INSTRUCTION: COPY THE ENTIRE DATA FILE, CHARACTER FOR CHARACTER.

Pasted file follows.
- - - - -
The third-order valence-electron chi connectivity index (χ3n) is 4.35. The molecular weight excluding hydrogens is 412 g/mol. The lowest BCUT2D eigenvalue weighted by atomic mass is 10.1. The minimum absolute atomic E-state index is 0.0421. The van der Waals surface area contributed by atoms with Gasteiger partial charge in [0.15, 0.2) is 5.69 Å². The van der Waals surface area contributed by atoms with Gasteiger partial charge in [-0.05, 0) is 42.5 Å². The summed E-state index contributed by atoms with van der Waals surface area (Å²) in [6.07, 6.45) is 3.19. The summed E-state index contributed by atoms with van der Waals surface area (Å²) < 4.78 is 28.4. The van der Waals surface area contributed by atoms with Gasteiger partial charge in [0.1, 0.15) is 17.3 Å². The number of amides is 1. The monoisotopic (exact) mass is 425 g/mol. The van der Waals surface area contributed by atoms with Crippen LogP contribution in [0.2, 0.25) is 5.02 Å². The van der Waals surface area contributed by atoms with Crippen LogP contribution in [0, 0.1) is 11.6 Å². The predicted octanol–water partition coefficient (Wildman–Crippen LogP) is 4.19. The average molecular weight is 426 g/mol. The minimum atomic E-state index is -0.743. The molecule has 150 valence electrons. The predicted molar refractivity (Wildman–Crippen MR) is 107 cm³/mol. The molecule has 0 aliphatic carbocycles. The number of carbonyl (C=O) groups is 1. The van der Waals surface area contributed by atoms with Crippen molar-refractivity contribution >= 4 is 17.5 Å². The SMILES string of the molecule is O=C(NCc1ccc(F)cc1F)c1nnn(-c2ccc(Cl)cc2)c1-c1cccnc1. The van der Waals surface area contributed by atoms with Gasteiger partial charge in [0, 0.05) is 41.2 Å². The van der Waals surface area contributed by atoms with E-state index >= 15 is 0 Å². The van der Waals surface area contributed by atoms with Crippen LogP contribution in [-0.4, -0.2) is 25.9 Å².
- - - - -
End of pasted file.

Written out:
The third-order valence-electron chi connectivity index (χ3n) is 4.35. The molecular weight excluding hydrogens is 412 g/mol. The lowest BCUT2D eigenvalue weighted by atomic mass is 10.1. The minimum absolute atomic E-state index is 0.0421. The van der Waals surface area contributed by atoms with Gasteiger partial charge in [0.15, 0.2) is 5.69 Å². The van der Waals surface area contributed by atoms with Gasteiger partial charge in [-0.05, 0) is 42.5 Å². The summed E-state index contributed by atoms with van der Waals surface area (Å²) in [6.07, 6.45) is 3.19. The summed E-state index contributed by atoms with van der Waals surface area (Å²) < 4.78 is 28.4. The van der Waals surface area contributed by atoms with Gasteiger partial charge in [0.1, 0.15) is 17.3 Å². The number of amides is 1. The monoisotopic (exact) mass is 425 g/mol. The van der Waals surface area contributed by atoms with Crippen LogP contribution in [0.2, 0.25) is 5.02 Å². The van der Waals surface area contributed by atoms with Crippen LogP contribution in [0, 0.1) is 11.6 Å². The predicted octanol–water partition coefficient (Wildman–Crippen LogP) is 4.19. The average molecular weight is 426 g/mol. The minimum atomic E-state index is -0.743. The molecule has 150 valence electrons. The predicted molar refractivity (Wildman–Crippen MR) is 107 cm³/mol. The molecule has 0 aliphatic carbocycles. The number of carbonyl (C=O) groups is 1. The van der Waals surface area contributed by atoms with Crippen molar-refractivity contribution >= 4 is 17.5 Å². The SMILES string of the molecule is O=C(NCc1ccc(F)cc1F)c1nnn(-c2ccc(Cl)cc2)c1-c1cccnc1. The van der Waals surface area contributed by atoms with Gasteiger partial charge in [0, 0.05) is 41.2 Å². The van der Waals surface area contributed by atoms with E-state index >= 15 is 0 Å². The van der Waals surface area contributed by atoms with Crippen LogP contribution in [-0.4, -0.2) is 25.9 Å².